I’ll take your part
Oh, when darkness comes
And pain is all around
Like a bridge over troubled water
I will lay me down
Chapters 16-18/The End, forthcoming on next Sunday…
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Have you ever had any moments when you wished to have met an individual no longer alive? This desire seems to be visiting me often, and in particular, when poets, writers, and thinkers are concerned. It happened again when I watched the following recording from the post-60s Turkish television archives:
By giving me a sweet surprise from his grave – his laid back wittiness, Cemal Süreya immediately appealed to me as my focus for this November Wednesday. While live on television to talk on the state of literature in the country, the program host asks the poet the issue with the infamous misspelling of his last name. (When spelled with double “y”, it mostly identifies a woman in Turkish.) Süreya replies in polite indifference: “I lost a bet. About twenty years ago. Since I had two of them, I didn’t mind giving away one of the ‘ys’.”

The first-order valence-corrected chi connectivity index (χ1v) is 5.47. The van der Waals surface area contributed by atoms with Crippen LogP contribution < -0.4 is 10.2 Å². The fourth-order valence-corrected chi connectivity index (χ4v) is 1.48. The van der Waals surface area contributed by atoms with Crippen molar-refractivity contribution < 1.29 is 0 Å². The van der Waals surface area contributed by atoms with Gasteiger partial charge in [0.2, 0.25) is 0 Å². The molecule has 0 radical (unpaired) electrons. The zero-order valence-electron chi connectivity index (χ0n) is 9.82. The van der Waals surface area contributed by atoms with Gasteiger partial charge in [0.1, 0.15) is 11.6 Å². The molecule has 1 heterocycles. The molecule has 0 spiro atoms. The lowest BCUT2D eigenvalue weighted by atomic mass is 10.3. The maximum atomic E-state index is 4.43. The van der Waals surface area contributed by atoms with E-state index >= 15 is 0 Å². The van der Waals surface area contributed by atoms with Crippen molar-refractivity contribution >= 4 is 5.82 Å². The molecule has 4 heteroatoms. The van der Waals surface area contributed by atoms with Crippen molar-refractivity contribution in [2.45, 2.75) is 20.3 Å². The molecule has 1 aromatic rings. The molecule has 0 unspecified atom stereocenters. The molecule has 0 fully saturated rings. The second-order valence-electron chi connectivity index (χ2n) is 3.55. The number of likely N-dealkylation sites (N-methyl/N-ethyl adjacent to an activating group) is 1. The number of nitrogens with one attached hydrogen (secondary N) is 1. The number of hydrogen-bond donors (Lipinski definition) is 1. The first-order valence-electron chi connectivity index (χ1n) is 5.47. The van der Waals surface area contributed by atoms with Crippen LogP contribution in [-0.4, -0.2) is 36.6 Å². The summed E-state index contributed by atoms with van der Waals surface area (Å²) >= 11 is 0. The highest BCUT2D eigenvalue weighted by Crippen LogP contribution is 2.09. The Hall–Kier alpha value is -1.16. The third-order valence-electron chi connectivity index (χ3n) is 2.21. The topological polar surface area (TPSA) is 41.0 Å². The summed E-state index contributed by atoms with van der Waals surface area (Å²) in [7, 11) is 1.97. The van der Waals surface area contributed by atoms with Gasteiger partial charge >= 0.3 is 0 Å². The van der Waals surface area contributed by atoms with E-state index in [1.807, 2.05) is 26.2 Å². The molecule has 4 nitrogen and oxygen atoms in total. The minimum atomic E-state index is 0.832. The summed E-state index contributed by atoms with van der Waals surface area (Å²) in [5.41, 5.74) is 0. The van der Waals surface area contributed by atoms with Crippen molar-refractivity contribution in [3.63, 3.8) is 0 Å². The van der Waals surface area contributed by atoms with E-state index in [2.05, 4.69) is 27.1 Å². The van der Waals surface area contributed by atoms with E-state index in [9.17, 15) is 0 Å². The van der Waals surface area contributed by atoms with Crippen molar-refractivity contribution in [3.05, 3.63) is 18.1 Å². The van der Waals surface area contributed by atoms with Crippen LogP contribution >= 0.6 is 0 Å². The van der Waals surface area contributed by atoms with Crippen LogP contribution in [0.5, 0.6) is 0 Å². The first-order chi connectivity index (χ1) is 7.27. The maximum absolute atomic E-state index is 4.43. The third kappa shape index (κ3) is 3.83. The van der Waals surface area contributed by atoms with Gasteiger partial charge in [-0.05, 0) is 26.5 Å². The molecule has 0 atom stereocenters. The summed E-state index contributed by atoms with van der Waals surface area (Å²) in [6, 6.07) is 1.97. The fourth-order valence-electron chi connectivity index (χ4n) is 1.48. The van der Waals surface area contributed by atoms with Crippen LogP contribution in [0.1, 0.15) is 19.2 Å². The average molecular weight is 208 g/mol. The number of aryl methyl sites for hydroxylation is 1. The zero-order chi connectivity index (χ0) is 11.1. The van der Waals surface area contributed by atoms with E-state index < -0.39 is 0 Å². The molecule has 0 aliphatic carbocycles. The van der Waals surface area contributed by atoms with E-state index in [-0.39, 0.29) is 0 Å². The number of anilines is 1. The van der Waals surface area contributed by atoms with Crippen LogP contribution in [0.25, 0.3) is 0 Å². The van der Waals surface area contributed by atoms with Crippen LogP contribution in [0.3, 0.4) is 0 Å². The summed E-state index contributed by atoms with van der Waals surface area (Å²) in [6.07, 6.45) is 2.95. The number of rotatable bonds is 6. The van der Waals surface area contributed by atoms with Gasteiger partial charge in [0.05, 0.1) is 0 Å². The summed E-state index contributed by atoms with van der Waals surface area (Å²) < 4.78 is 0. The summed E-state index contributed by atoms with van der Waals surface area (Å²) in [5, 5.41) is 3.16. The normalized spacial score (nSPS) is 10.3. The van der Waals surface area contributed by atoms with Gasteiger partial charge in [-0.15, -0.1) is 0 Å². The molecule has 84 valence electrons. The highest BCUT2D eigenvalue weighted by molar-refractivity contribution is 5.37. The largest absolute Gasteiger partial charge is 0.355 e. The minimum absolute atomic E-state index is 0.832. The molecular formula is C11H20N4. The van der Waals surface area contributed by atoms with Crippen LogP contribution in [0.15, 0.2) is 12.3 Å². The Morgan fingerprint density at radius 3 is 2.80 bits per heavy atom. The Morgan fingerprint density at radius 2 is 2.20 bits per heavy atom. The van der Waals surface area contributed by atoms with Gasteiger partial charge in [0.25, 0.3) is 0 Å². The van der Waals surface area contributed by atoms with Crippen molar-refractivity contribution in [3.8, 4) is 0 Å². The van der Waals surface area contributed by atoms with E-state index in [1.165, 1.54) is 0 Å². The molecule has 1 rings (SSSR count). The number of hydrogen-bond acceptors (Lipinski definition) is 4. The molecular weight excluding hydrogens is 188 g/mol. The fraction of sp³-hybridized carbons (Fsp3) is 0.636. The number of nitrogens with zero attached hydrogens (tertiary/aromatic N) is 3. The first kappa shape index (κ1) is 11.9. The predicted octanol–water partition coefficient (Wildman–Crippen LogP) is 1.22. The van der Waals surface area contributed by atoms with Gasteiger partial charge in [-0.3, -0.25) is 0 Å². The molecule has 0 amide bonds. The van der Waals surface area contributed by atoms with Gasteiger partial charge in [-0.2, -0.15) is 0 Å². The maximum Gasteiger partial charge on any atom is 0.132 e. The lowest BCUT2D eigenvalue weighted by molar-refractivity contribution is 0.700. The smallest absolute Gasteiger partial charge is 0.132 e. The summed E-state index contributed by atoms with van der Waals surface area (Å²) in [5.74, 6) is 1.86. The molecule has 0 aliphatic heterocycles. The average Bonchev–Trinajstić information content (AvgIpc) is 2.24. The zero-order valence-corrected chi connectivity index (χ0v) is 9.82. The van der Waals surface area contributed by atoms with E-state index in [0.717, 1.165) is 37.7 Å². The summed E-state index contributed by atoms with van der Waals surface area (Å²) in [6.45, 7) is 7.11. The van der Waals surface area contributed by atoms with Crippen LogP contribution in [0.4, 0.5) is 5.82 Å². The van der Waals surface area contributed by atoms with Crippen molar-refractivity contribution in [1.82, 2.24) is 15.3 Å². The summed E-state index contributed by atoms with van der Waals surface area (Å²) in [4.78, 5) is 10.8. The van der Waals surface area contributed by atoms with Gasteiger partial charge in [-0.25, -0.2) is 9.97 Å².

I also wanted you to have a taste of one of Süreya’s perhaps most frequently cited poems, “Aşk” (Love) in its original language. For that, I am resorting to yet another video recording, in which Bülent Yakut delivers an utterly successful reading:
As for the poem I have selected to translate for you from many of Cemal Süreya’s lyrical collections, it highlights a rare find as far as the subject matter. The original version in Turkish appears first, as it has been my practice all this month:
Afrika dediğin bir garip kıta
El bilir alem bilir
Ki şekli bozulmasın diye Akdeniz’in
Hala eskisi gibi çizilir
An amazing continent, this Africa
Strangers know it the universe knows it
That it is drawn on maps
as it used to be
not to blemish the shape of Mediterranean Sea